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  • Writer's pictureHeather Moll

Jane Austen: Isolated Spinster or In-Touch Citizen?

Updated: Feb 28, 2023

Some think that Jane Austen was a culturally and politically myopic person because her novels are seemingly oblivious to those larger matters. They're touted as simple country house novels where everyone gets married.

But those of us familiar with her work know that issues of the Napoleonic wars, slavery, sexual attraction, and the economic and social position of women are all tangentially addressed in her six novels.

What about Austen personally? Was she a sheltered spinster only concerned with the goings on in her small village? Jane wrote this to her sister January 10, 1809:

The St. Albans perhaps may soon be off to help bring home what may remain by this time of our poor army, whose state seems dreadfully critical. The "Regency" seems to have been heard of only here; my most political correspondents make no mention of it. Unlucky that I should have wasted so much reflection on the subject.

Her brother Frank was appointed to the HMS St Albans in 1807 where he served 3 and 1/2 years. He was a captain sailing to China and India convoying for the East India Company. In January 1809, the St Albans aided retreating British troops after the Battle of Corunna. The Spanish armies were defeated by Napoleon’s forces, and this caused the British army to withdraw to the coast. They had to retreat in harsh winter conditions and suffered a breakdown in morale. When they finally arrived on the coast, their transport ships hadn’t arrived yet, and the French launched another attack while the British were embarking on January 17.

Map of Spanish coast showing British and English forces at the Battle of Corunna
Battle of Corunna

The British casualties during the retreat were around 4,000 men killed, wounded, or captured, of whom 800 to 900 were casualties at the Battle of Corunna. By the time the army returned to England four days later, 6,000 were ill. Poor army, indeed.

Was Jane only aware of the desperate state of the retreating forces because her brother’s ship was on its way to transport the troops? I think that's unlikely.

What about when she writes of the “Regency” being unheard of in Southampton? “Regency” brings to mind empire dresses and men in breeches, but what was it and why was it needed?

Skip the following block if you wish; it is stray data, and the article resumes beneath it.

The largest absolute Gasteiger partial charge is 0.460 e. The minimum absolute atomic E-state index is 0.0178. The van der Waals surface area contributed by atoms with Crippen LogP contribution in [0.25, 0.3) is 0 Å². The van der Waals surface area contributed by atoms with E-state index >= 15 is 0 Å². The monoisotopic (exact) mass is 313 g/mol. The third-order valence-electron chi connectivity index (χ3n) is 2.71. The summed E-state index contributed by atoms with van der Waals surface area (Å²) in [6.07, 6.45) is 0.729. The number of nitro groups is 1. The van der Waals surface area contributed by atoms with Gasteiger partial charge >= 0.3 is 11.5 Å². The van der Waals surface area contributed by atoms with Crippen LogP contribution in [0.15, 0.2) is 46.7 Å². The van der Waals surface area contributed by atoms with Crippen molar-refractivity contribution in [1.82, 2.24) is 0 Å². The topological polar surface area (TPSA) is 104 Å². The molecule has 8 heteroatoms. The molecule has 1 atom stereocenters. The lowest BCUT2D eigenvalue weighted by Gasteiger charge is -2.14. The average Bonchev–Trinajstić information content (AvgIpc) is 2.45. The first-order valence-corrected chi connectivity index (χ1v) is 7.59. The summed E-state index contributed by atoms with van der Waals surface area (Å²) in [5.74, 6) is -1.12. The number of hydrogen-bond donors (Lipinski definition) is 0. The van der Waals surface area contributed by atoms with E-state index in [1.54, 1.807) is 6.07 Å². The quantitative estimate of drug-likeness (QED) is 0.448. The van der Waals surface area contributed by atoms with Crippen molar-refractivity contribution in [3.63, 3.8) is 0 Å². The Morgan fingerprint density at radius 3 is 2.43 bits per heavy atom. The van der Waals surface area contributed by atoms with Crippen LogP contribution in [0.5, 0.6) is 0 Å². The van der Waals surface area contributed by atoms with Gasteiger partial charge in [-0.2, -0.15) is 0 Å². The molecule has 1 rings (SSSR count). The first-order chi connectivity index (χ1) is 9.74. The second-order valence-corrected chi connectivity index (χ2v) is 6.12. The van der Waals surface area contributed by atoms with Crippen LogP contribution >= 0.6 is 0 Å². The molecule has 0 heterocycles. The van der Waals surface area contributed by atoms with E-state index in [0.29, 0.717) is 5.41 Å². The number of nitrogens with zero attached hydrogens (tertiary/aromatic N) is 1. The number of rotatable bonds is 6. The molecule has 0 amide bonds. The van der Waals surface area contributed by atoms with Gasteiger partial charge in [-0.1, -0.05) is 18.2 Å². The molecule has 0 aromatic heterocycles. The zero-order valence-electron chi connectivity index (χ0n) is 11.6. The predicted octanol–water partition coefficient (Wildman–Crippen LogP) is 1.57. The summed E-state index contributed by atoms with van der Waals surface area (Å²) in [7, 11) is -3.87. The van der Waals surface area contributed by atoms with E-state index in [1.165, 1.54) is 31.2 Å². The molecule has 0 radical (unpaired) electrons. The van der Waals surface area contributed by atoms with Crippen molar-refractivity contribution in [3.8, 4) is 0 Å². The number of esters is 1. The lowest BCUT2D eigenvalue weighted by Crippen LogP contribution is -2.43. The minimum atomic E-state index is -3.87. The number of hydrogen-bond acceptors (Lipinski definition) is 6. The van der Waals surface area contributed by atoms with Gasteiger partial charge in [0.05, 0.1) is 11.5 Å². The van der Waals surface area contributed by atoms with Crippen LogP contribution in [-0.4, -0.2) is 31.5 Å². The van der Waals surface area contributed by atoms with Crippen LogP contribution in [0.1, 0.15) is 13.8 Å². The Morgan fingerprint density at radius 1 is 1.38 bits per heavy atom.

She's not talking about the regency you're probably thinking of.

Portrait of King George the third wearing ermine cap
George III, prior to 1811

A regent is a person appointed to govern temporarily because the reigning monarch is a minor, is absent, or is incapacitated. If we’re talking about the person next in line of succession, he was called the Prince Regent. King George III had several bouts of mental illness throughout his life. He may have had an episode as early as the 1760s, but he had a longer, more public episode in the summer of 1788.

He suffered from manic behavior, such as speaking for hours on end and repeating himself, and Parliament grappled with whether or not the Prince of Wales should rule as regent with full powers or with restrictions. This Regency Crisis continued through the end of 1788 and in February 1789 the Regency Bill passed the House of Commons, but George III recovered before it was passed by the House of Lords.

Prince of Wales, 1814

He suffered other lapses in 1801 and 1804, but it was the death of his youngest child, Princess Amelia, that triggered an episode George never recovered from. She died in November 1811 and George fell into melancholy and senselessness for the rest of his life. The Regency Act of 1811 was passed and the Prince of Wales was subject to limitations on his power, such as granting peerages or concerting public offices, for one year. The Prince of Wales fought against this, but agreed to retain his father’s government and ministers, and in a year was able to exercise full powers of the king. There was a provision in place for the king’s recovery, but George III never did.

But the Regency didn’t begin in 1809, so what is Jane referencing in this letter? Was she and her more “political correspondents” assuming that it was only a matter of time before there was another regency crisis? George III’s Golden Jubilee was celebrated in October of that year. Was Jane and whomever she was writing to talking about this 50-year milestone and wondering if their king would be fit to continue to rule?

What if there's another option? Given her knowledge of the what was happening on Spain’s coast, it’s also possible that Jane was talking about something political a little farther from home.

Prince Regent of Portugal in red coat riding a horse
Prince Regent João, 1803

The Portuguese also had a Prince Regent at this time, Prince John of Braganza. From 1799, he served as prince regent due to the mental illness of his mother, Queen Maria I. The Portuguese Prince Regent was in exile from Napoleon’s forces in Brazil since 1807. A secret treaty with the British guaranteed him help in his flight from Portugal. In April of 1809, he announced that he would place the Portuguese army under British training, effectively placing his forces under Wellington’s control. It’s possible that the rumor or the inevitability of this development was circulating as early as January 1809.

Austen's letters and her novels address topics deeper than who visited or married who. She was not an isolated, narrow minded, spinster. She was cognizant of what was happening nationally. Regardless of what regency she was talking about, Jane Austen was more attuned to the political climate of the day than she’s given credit for.

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